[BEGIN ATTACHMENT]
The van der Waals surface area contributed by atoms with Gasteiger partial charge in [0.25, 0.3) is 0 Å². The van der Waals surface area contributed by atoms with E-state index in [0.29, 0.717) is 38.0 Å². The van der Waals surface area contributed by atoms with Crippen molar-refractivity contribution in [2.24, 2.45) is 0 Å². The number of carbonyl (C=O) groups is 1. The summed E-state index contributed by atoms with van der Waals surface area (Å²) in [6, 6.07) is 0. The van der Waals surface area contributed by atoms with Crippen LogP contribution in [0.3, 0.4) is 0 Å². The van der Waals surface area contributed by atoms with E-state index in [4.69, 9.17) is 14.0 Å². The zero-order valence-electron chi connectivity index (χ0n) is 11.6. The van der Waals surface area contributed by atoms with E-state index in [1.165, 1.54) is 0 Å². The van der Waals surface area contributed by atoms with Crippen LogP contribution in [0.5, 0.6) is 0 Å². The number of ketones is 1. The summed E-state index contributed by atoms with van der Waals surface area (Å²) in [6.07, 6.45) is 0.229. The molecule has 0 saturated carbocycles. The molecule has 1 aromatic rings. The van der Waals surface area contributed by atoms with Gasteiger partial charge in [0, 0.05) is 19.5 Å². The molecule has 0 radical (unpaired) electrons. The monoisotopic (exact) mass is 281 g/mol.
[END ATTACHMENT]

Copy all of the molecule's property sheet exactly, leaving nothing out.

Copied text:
The van der Waals surface area contributed by atoms with Gasteiger partial charge in [0.25, 0.3) is 0 Å². The van der Waals surface area contributed by atoms with E-state index in [0.29, 0.717) is 38.0 Å². The van der Waals surface area contributed by atoms with Crippen molar-refractivity contribution in [2.24, 2.45) is 0 Å². The number of carbonyl (C=O) groups is 1. The summed E-state index contributed by atoms with van der Waals surface area (Å²) in [6, 6.07) is 0. The van der Waals surface area contributed by atoms with Crippen LogP contribution in [0.3, 0.4) is 0 Å². The van der Waals surface area contributed by atoms with E-state index in [4.69, 9.17) is 14.0 Å². The zero-order valence-electron chi connectivity index (χ0n) is 11.6. The van der Waals surface area contributed by atoms with E-state index in [1.165, 1.54) is 0 Å². The van der Waals surface area contributed by atoms with Crippen LogP contribution in [0.5, 0.6) is 0 Å². The number of ketones is 1. The summed E-state index contributed by atoms with van der Waals surface area (Å²) in [6.07, 6.45) is 0.229. The molecule has 0 saturated carbocycles. The molecule has 1 aromatic rings. The van der Waals surface area contributed by atoms with Gasteiger partial charge in [0, 0.05) is 19.5 Å². The molecule has 0 radical (unpaired) electrons. The monoisotopic (exact) mass is 281 g/mol.